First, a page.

New studies show the cost of student laptop use in lecture classes

Daniel Willingham, University of Virginia


Two new studies using different methods suggest that laptop use does, indeed, incur a cost to students.

As the University of Virginia's Daniel Willingham writes in his Science and Education blog, it's been about ten years since college students on most campuses began to take notes on a laptop in lecture classes. So that's about 10 years of professors fretting about it. 

It seems obvious that students are, at the least, themselves distracted during lectures--supporting anecdotal evidence can be collected by popping into the back of any large lecture hall and observing laptop content; you'll see plenty of social media websites open, students responding to messages or email, and a surprising number of people shopping.

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More insidious, some data indicate that using a laptop is distracting to students sitting behind the multi-tasking student.

But most data on the consequences of laptop use are correlational; for example, students who report taking notes on laptops earn lower grades than those who don't, and observational data show that students have non-course related software open during class (e.g., Kraushaar & Novak, 2010). The obvious problem is that laptop use may not be causing low grades; laptop use may be more appealing to those who would earn lower grades anyway. 

Two new studies using different methods suggest that laptop use does, indeed, incur a cost to students.

In one (Carter et al., 2017) students in sections of a required introductory economics course were randomly assigned to use a laptop or to refrain from doing so. In a clever twist, some classrooms were asked to take notes on tablets with the tablet lying flat, hence reducing the likelihood that the screen would distract neighboring students.

The final examination was the same across sections, so scores on the exam served as the outcome measure for the study. Laptop (or tablet) use was associated with lower scores, d = -.18 (controlling for demographic variables, GPA, and ACT scores at admission). It is noteworthy that all of the effect was carried by performance on the multiple choice and short-answer portion of the exam, with no effect on essay grade. The researchers noted that essay grading is not objective and professors might center their grades on student performance. 

We can have greater confidence that laptop use is really causal here, given that class sections were randomly assigned to use them or not. But there are some other caveats of interpretation. It's possible that teachers teach differently when they know their students are taking notes on devices. We should also be cautious in generalizing beyond the institution (West Point) and the class (economics). For example, perhaps economics requires the drawing of many figures and graphs, a process that's clumsy on a device. Perhaps the same experiment conducted in an English literature class would show no effect. Or maybe laptop use offers a small benefit to most students, but there's a minority for whom the forced use of a laptop incurs a big cost.

The second study (Patterson & Patterson, 2017) uses a different, complimentary method that avoids these problems (but has others).

The researchers noted that, at their institution, different classes required laptops (15%), forbade them (2%), or made them optional (83%). The researchers reasoned that a student who had a laptop-optional class might be nudged into using one if she had a laptop-required class the same day. After all, she would already have the laptop with her, so why not use it? And indeed, their survey showed that students were about 20% more likely to use a laptop under those circumstances.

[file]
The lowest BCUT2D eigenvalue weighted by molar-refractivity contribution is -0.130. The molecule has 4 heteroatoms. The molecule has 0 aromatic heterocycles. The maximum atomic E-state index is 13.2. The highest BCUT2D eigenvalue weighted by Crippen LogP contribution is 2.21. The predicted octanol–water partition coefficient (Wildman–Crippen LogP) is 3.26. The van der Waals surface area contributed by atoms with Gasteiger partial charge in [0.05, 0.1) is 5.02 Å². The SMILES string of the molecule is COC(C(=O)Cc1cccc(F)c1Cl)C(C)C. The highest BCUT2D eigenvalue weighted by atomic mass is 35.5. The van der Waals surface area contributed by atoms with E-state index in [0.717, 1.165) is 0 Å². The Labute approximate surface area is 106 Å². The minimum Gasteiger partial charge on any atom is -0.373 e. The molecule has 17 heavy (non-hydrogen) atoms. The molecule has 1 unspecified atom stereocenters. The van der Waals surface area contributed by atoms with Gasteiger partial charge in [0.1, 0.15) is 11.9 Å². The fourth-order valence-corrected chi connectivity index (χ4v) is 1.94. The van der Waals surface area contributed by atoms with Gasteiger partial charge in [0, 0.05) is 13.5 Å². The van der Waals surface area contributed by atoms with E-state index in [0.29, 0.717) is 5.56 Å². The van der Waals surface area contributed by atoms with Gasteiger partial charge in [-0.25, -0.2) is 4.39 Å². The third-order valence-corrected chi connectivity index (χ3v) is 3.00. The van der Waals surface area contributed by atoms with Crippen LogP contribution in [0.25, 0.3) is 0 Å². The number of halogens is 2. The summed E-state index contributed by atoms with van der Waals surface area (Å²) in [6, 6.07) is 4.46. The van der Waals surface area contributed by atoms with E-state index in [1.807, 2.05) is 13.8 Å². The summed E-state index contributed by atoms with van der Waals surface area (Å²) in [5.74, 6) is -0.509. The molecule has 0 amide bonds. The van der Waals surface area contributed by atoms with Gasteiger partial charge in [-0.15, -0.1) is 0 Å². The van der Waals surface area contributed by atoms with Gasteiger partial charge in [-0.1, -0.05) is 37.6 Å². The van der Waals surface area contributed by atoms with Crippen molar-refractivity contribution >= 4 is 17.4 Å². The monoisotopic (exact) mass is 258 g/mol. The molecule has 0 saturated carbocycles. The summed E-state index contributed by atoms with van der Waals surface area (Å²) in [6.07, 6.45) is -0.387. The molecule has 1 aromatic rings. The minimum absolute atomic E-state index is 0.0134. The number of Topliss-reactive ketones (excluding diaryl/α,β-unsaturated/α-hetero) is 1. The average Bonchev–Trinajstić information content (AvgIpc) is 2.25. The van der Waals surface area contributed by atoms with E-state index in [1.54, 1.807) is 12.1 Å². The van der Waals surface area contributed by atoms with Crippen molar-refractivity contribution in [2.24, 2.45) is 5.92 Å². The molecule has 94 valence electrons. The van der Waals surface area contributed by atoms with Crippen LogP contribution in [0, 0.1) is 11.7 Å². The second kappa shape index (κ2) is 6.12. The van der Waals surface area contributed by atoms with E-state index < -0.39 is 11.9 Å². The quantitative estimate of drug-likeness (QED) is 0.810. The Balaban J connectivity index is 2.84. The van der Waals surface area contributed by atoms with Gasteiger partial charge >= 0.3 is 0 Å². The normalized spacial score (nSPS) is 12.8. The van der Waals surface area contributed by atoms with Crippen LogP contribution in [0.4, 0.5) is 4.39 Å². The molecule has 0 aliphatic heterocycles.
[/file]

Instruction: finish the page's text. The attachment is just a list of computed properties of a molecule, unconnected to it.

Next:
And students were 48% less likely to use laptop in a laptop-optional class if they had another class the same day that forbade laptop use. 

So researchers compared grades in a class where some students are biased to use laptops and others were biased not to use them--biased, not forced, so if a student believes he really takes better notes on a laptop, he can use it. And both the laptop-user and non-user are in the same class, with the same opportunities to be distracted by other students, and experiencing the same lecture from the professor. 

Researchers analyzed about 5,500 grades in lap-top optional courses from undergraduate and masters students over the course of six semesters. All were enrolled at the same liberal arts college. 

The effect of having a laptop-required course at another time was d = -.32 to -.46.  Having a laptop-prohibited course the same day was associated with a positive effect, d = .14 to .25. (These effects controlled for gender, ethnicity, age, course load, course schedule difficulty, major, and GPA.)

Patterson & Patterson found that the negative effect was larger for weaker students--in fact, there was little or no effect for stronger students. They also found that laptop use (or more precisely, having a laptop-required course the same day) had a larger negative effective in quantitative classes. 

So we have two studies--a randomized control trial, and a quasi-experimental design--to add to the correlational studies showing that students are better off taking notes by hand than doing so on a laptop. None is perfect, but different designs have different flaws. This desirable state of affairs is referred to as converging operations--different types of experiments all point to the same conclusion.

In closing, it's worth remembering that this study does not concern all classroom laptop use, but rather one function: taking notes in a lecture course. Still, considering that most time in introductory college courses is spent listening to lectures, the impact of this work ought to be consequential.

Read Daniel Willingham's original post here.